We find markets facing headwinds this morning due to world economic growth concerns which surfaced over the weekend. Little has changed over the weekend, so we will remain bullish while keeping in mind that we are due for a pullback after a great run. It shall be short-term when it occurs and a buying opportunity, but nevertheless a pullback.
Looking to Asia we see red, and lots of it. The Nikkei 225 is down 0.14%, Seoul Composite down 1.42% and Australia down 0.70%. The good news out of Asia is that the Shanghai Composite was up 0.30% despite all of the recent negative analysis regarding China's future growth. China can fund their future growth, and it gets a bit more expensive each year, with their reserves. Up in a down market is bullish and we believe China will continue to confound the skeptics with their economic growth - it is a trend which has been playing out for years and we see no reason for it to cease.
In Europe we see the major indices trading lower as well, with but a few bright spots and even those are but minor markets. The CAC 40 is down 1.16%, the DAX down 1.12%, the Swiss Market down 1.28% and the FTSE 100 down 0.75%. We expect Europe to lag the rest of the world markets going forward as they correct their debt issues there and enact further measures which slow growth, but today we are left to believe that they indicate a down day for traders here in North America as well.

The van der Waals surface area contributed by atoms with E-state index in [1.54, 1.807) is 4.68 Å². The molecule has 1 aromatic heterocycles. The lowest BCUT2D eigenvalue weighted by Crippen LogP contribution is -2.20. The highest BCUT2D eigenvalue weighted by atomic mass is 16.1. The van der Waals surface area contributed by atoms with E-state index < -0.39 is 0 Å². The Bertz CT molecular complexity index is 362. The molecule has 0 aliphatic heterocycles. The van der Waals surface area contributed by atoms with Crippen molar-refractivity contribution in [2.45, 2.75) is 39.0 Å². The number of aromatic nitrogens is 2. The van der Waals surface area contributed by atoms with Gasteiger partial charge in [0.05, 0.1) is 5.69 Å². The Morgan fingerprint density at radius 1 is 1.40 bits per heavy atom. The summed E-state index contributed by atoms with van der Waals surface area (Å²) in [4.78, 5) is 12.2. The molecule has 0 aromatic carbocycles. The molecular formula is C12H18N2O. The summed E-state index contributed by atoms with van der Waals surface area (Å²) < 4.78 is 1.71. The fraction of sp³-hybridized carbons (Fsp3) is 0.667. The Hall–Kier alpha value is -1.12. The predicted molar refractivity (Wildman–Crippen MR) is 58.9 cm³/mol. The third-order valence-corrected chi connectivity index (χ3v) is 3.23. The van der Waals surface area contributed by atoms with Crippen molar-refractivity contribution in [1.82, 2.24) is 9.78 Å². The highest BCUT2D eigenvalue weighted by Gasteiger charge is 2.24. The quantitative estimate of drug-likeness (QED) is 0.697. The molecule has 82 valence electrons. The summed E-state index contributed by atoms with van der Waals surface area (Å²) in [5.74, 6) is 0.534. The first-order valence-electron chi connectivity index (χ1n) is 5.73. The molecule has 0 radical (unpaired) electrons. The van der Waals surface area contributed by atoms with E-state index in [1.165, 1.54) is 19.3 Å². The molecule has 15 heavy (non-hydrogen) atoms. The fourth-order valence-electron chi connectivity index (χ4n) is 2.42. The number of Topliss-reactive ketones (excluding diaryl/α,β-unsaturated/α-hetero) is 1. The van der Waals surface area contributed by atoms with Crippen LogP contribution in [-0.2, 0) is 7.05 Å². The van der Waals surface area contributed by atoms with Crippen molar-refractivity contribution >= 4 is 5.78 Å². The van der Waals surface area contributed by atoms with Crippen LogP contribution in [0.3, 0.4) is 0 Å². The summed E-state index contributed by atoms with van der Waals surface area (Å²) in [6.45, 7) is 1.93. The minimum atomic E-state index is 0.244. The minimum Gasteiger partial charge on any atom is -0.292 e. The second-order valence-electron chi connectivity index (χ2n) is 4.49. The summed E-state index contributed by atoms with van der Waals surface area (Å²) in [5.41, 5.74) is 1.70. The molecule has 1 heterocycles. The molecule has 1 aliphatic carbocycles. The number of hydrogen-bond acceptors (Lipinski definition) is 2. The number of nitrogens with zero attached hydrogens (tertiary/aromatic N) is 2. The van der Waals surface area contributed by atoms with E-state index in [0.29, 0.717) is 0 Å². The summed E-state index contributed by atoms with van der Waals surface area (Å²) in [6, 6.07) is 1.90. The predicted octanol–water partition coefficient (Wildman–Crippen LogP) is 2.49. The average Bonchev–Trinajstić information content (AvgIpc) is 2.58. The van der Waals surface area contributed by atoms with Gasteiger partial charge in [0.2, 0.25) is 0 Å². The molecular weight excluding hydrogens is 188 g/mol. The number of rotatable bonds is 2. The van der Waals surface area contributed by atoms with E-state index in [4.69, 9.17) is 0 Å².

Still holding in strong and near multi-month highs, oil is showing up down a bit this morning. This has become a trade everyone is playing and it makes us a bit worried. We have hedged for this with our picks, yet our uneasiness grows daily as more and more talking heads embrace this trade. Also, gasoline prices are rising, and markedly so here in the states, and consumers have taken notice. While traveling across our home state yesterday, we noticed large variances in pricing and a trend where stations with a $0.10/gallon difference in price (relative to their competing stations) were actually out of the two common blends of gasoline. This may bode badly for consumers if they are already taking notice and feeling the pinch, but we do have the warm winter to fall back on and hope the savings on heating bills keeps consumers flush.
Kodiak Oil & Gas (KOG) will have earnings this week. We expect good news, and an update highlighting future plans to increase reserves. This has been a big winner for investors, and sits at 52-week highs. Based on what competitors have said, we see no reason for a disappointment other than the fact that maybe expectations will be too high. Regardless this is a long-term play and has performed well for us the past week or two, rising over 10%.
EV Energy Partners, LP (EVEP) reports earnings this week and investors should get a bit of news regarding their strategy going forward. It is probably safe to say they will slow down on buying natural gas production assets and focus on drilling in the Utica. Remember Q2 is when they will open up their results for prospective buyers and the early talks have management excited about the possible properties they can pick up in any joint venture property exchange. We think this is a long-term play on both the price of oil and increasing production. Higher payouts await unit holders here, and thus higher prices.